Dow drops 400 points, extending losses in its worst week since January

Dow drops 400 points, extending losses in its worst week since January

U.S. stocks fell on Friday with the Dow Jones Industrial Average on pace to post its worst week since January, after St. Louis Federal Reserve President Jim Bullard told CNBC the first rate hike could come as soon as next year. Economic comeback plays led the market sell-off.

The blue-chip average dropped 402 points, bringing its week-to-date losses to 3.1%. The S&P 500 fell 1%, pushing its loss this week to more than 1.5%. The tech-heavy Nasdaq Composite dipped 0.9%.

Bullard said on CNBC that it was natural for the Fed to tilt a little “hawkish” this week and that the first rate increase from the central bank would likely come in 2022.

The market’s slide this week began after the Federal Reserve on Wednesday afternoon added two rate hikes to its 2023 forecast and increased its inflation projection for the year.

Pockets of the market most sensitive to the economic rebound led the sell-off this week. The S&P 500 energy sector and industrials have both fallen more than 3% week to date, while financials and materials have dropped over 5%. These groups had been market leaders this year on the back of the economic reopening.

The decline in stocks came as the Fed’s actions caused a drastic flattening of the so-called Treasury yield curve. This means the yields of shorter-duration Treasurys, like the 2-year note, rose. Meanwhile, longer duration yields — such as the benchmark 10-year — were under pressure. The retreat in long-dated bonds reflects less optimism toward economic growth, while the jump in short-end yields shows the expectations of the Fed raising rates.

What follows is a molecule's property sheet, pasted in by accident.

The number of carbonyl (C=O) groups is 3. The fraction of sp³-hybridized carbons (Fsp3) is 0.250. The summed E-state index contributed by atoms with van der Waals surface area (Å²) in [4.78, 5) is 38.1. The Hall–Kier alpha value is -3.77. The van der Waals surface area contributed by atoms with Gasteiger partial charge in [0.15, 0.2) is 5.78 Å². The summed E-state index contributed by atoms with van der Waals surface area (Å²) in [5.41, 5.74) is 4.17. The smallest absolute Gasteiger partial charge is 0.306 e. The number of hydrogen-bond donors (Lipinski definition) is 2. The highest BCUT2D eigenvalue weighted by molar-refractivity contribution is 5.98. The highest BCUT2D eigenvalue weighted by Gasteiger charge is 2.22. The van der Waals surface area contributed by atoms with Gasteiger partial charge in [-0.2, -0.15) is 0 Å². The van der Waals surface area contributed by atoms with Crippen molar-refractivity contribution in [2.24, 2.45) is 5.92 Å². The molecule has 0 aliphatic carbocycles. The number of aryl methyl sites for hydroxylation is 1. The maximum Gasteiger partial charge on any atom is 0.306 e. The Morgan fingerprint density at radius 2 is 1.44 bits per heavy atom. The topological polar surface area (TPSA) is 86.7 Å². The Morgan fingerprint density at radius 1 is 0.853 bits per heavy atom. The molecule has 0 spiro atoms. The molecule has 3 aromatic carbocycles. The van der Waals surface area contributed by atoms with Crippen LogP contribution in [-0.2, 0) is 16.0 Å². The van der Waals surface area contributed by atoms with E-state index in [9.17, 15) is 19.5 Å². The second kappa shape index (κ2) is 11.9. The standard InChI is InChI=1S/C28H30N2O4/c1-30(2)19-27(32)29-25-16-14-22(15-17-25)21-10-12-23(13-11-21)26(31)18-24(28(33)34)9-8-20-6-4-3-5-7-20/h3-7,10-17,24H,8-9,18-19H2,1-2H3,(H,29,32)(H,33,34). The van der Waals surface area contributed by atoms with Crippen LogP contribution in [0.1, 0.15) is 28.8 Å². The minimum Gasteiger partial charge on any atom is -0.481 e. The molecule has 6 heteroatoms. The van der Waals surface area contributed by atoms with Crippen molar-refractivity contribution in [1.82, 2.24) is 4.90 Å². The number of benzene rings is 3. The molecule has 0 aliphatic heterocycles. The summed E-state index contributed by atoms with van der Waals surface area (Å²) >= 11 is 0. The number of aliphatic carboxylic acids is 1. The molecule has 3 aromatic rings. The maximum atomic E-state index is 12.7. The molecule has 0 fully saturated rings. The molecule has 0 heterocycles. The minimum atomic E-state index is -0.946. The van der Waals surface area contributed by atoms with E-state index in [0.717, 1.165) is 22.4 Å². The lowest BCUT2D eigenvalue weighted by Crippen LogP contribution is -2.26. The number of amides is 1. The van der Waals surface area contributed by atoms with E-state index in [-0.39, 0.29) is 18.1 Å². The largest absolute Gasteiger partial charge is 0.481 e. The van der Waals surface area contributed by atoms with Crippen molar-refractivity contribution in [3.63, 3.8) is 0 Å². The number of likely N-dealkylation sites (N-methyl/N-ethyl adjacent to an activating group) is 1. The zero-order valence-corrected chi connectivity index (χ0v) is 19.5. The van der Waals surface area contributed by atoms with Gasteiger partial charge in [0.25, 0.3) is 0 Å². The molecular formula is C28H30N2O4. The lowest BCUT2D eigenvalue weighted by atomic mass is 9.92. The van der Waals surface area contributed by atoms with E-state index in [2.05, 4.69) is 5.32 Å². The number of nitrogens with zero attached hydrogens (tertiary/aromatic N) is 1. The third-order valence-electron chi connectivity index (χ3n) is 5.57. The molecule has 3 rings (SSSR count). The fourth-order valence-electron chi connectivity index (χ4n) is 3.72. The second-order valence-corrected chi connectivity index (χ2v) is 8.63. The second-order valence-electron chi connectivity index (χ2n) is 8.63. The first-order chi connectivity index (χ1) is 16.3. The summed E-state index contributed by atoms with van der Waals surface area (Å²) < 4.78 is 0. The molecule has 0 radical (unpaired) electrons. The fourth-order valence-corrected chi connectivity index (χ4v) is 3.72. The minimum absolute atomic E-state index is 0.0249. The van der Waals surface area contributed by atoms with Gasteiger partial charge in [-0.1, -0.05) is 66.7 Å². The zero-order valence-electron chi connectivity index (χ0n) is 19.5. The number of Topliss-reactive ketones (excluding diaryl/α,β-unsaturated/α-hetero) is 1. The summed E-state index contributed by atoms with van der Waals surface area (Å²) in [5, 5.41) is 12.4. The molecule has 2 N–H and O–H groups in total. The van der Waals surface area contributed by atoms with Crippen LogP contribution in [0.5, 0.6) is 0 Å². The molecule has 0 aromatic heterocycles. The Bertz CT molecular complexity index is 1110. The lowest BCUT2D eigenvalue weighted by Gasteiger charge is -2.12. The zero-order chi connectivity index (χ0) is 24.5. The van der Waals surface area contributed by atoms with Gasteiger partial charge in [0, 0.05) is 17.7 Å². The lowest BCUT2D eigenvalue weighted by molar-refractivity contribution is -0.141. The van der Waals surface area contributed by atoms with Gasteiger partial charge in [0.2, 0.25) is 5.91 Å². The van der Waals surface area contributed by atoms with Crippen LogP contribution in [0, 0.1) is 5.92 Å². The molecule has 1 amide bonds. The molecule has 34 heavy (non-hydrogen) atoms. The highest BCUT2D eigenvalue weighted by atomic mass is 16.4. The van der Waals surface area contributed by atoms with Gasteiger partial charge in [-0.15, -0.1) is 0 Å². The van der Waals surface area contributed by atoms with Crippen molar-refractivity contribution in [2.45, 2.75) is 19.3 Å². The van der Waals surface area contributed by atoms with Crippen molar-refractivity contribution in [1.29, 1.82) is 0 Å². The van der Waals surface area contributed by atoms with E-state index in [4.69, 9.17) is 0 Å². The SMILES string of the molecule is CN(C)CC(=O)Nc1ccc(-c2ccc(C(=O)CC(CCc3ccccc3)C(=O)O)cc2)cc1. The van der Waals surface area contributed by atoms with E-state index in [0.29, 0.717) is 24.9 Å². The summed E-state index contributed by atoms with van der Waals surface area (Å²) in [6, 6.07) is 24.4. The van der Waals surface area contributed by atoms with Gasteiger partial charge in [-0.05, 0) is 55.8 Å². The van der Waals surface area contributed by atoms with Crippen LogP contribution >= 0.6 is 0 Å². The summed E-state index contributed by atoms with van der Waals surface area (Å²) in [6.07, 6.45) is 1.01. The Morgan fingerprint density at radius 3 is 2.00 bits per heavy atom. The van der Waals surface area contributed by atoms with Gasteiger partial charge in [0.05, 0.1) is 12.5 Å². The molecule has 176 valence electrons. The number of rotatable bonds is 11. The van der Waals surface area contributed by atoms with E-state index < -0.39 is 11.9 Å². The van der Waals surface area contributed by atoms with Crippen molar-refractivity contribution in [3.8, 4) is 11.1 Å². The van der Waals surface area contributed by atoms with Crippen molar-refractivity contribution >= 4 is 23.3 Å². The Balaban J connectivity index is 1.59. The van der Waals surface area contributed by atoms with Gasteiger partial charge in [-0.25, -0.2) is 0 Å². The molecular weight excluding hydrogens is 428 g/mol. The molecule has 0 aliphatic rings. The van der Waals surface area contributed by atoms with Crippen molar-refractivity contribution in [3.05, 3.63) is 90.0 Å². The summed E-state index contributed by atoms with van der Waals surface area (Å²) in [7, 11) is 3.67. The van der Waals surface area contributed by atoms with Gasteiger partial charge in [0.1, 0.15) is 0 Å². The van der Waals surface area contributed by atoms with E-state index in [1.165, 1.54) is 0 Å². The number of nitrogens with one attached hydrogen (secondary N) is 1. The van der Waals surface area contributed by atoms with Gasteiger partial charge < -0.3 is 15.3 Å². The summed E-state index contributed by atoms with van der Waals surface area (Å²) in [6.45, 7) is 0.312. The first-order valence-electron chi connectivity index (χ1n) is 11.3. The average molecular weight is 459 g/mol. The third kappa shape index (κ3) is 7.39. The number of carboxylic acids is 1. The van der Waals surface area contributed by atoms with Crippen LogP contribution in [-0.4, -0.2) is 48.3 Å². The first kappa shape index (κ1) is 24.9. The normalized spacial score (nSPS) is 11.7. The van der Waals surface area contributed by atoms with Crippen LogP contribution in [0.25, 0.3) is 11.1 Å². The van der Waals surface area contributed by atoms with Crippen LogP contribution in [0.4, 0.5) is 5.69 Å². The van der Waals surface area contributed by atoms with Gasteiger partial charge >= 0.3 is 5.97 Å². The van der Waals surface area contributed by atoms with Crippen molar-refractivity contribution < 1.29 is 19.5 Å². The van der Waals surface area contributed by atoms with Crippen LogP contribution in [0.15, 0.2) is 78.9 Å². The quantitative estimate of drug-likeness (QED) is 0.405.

This phenomenon is hurting bank stocks particularly as bank earnings could take a hit when the spread between short-term and long-term rates narrows. Bank of America and JPMorgan Chase shares on Friday lost 2.1% and 1.9%, respectively.

Fed Chairman Jerome Powell said Wednesday that officials have discussed tapering bond buying and would at some point begin slowing the asset purchases.

“Investors may be interpreting the Fed’s hawkish tilt Wednesday as a sign that an extended US post-pandemic economic expansion may be a bit harder to achieve in a potentially emerging environment of less accommodative monetary policy,” said Goldman Sachs’ Chris Hussey in a note.

Most commodities prices rebounded a bit on Friday following sharp declines this week as China attempts to cool rising prices and the U.S. dollar strengthens. Futures prices for copper, gold, and platinum rebounded Friday, but were still down big for the week.

Friday also coincides with the quarterly “quadruple witching” in which options and futures on indexes and equities expire. Many expect trading to be more volatile in light of this event.

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